Richard Fernandez sees this as part of a larger picture, in which things are getting very strange. Peter Orszag is leaving his position as budget chief just in time to avoid trying to cope with historically unprecedented deficits that are threatening the fiscal solvency not only of the United States but of the entire Western world. General McCrystal appears in Rolling Stone bashing the President as unprepared and uninterested in the situation in Afghanistan. Obama has called him to Washington, probably to be fired. But no one seems to doubt the truth of what he said; the only surprise is that he allowed himself to be quoted saying it.

We’re not in Kansas anymore, Fernandez concludes. In the comments section, he spells it out clearly, in a way that I think needs to be quoted in full and thought about carefully:

I think Roger correctly senses a something that is not quite right. We’ll eventually find out what exactly is the matter. What is worrisome isn’t the possibility that a President can have problems functioning. The Constitution anticipates that. What’s worrisome is the deer-in-the-headlines response of the institutions which would potentially work out these situations. It’s disturbing that General McChrystal should criticize the President openly. Military men should not do that. But if the civil institutions (the press, the Senate and political institutions) are unable to 1) clarify; 2) reassure 3) act in a timely fashion then you will have more incidents that inevitably damage the system.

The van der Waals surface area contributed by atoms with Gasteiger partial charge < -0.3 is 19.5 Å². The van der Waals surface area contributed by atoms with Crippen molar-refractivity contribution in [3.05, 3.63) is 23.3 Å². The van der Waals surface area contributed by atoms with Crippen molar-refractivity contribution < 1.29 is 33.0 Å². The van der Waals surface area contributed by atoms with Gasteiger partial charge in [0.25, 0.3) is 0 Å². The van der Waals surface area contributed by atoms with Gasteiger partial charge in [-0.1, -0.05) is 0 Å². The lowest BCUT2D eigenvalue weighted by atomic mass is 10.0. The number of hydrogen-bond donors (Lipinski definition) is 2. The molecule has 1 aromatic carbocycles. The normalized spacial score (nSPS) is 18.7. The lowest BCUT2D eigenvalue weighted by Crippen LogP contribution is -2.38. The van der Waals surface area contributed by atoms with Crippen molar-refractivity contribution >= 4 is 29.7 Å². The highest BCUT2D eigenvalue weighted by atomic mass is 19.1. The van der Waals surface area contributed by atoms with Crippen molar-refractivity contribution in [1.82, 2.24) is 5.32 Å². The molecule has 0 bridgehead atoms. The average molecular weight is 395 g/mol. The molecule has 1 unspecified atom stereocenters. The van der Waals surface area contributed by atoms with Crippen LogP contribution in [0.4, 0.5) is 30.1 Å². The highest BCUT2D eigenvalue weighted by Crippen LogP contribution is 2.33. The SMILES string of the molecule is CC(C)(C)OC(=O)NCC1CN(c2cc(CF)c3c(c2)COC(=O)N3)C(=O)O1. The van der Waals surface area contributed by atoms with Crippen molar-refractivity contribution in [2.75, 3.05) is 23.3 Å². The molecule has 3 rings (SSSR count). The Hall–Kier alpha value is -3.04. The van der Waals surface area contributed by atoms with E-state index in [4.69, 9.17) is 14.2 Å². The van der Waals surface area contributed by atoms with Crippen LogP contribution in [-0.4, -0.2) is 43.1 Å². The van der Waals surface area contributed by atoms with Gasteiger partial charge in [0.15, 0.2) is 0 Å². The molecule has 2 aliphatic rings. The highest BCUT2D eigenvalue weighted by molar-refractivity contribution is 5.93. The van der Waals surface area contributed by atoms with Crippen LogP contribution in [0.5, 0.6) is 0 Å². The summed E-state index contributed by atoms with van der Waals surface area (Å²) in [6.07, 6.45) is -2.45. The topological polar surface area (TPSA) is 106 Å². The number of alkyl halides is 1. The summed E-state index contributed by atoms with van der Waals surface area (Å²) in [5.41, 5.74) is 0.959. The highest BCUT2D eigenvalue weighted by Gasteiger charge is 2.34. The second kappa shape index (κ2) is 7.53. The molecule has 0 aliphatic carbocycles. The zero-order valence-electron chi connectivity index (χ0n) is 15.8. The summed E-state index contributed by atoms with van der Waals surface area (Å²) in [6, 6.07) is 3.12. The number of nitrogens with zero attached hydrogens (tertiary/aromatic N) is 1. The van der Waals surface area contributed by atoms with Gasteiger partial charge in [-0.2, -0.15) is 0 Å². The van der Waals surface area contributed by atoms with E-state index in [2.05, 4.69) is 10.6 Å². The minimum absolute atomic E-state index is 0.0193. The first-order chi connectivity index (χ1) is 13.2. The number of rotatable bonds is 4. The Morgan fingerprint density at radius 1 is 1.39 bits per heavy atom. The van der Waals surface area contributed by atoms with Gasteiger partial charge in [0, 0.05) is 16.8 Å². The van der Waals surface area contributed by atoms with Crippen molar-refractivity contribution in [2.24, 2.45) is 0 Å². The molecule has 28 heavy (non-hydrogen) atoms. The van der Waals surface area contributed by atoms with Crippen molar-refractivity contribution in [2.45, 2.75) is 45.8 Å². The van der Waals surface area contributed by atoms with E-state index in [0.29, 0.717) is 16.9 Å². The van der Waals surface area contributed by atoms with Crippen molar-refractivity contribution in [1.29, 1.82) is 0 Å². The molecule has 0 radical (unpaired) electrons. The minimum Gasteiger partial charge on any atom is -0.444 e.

The system is supposed to ascertain the facts discreetly, rationally and consensually. It already seems to have failed the a priori quality control task. But it still has an a posteriori role. If the the President is fundamentally competent it is the duty of the system to reassure the public this is so. To tell the doubters they’ve got it wrong. But so PC-shy, compromised and yoked to the system have the gatekeepers become that there is no clean rag left to tidy up the dirty rags. It’s not just the President that is going down in flames, but the whole pyramid that generated, validated and nurtured him.